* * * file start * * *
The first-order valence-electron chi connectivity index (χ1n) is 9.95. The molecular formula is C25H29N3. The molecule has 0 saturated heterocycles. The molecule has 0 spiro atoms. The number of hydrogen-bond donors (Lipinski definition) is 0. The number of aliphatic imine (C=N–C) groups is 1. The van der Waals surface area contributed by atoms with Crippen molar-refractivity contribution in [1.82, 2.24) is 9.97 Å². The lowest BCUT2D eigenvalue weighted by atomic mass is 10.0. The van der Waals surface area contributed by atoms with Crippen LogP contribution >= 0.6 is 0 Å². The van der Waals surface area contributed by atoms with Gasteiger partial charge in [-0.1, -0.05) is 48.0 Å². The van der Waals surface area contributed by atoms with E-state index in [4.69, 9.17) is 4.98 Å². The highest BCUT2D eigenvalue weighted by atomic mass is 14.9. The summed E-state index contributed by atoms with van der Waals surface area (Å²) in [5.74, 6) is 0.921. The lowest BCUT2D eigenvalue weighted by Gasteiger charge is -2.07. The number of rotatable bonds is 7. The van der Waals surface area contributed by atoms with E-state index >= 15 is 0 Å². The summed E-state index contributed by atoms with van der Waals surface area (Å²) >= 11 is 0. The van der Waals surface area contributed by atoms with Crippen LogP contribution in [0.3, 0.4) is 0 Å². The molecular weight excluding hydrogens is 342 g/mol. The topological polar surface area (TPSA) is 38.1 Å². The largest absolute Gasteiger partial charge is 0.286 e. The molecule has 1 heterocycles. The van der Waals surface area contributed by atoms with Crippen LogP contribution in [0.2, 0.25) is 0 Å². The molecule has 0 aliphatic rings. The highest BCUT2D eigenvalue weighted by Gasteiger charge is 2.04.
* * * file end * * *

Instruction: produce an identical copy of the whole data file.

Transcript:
The first-order valence-electron chi connectivity index (χ1n) is 9.95. The molecular formula is C25H29N3. The molecule has 0 saturated heterocycles. The molecule has 0 spiro atoms. The number of hydrogen-bond donors (Lipinski definition) is 0. The number of aliphatic imine (C=N–C) groups is 1. The van der Waals surface area contributed by atoms with Crippen molar-refractivity contribution in [1.82, 2.24) is 9.97 Å². The lowest BCUT2D eigenvalue weighted by atomic mass is 10.0. The van der Waals surface area contributed by atoms with Crippen LogP contribution >= 0.6 is 0 Å². The van der Waals surface area contributed by atoms with Gasteiger partial charge in [-0.1, -0.05) is 48.0 Å². The van der Waals surface area contributed by atoms with E-state index in [4.69, 9.17) is 4.98 Å². The highest BCUT2D eigenvalue weighted by atomic mass is 14.9. The summed E-state index contributed by atoms with van der Waals surface area (Å²) in [5.74, 6) is 0.921. The lowest BCUT2D eigenvalue weighted by Gasteiger charge is -2.07. The number of rotatable bonds is 7. The van der Waals surface area contributed by atoms with E-state index >= 15 is 0 Å². The summed E-state index contributed by atoms with van der Waals surface area (Å²) >= 11 is 0. The van der Waals surface area contributed by atoms with Crippen LogP contribution in [0.3, 0.4) is 0 Å². The molecular weight excluding hydrogens is 342 g/mol. The topological polar surface area (TPSA) is 38.1 Å². The largest absolute Gasteiger partial charge is 0.286 e. The molecule has 1 heterocycles. The van der Waals surface area contributed by atoms with Crippen LogP contribution in [0.2, 0.25) is 0 Å². The molecule has 0 aliphatic rings. The highest BCUT2D eigenvalue weighted by Gasteiger charge is 2.04.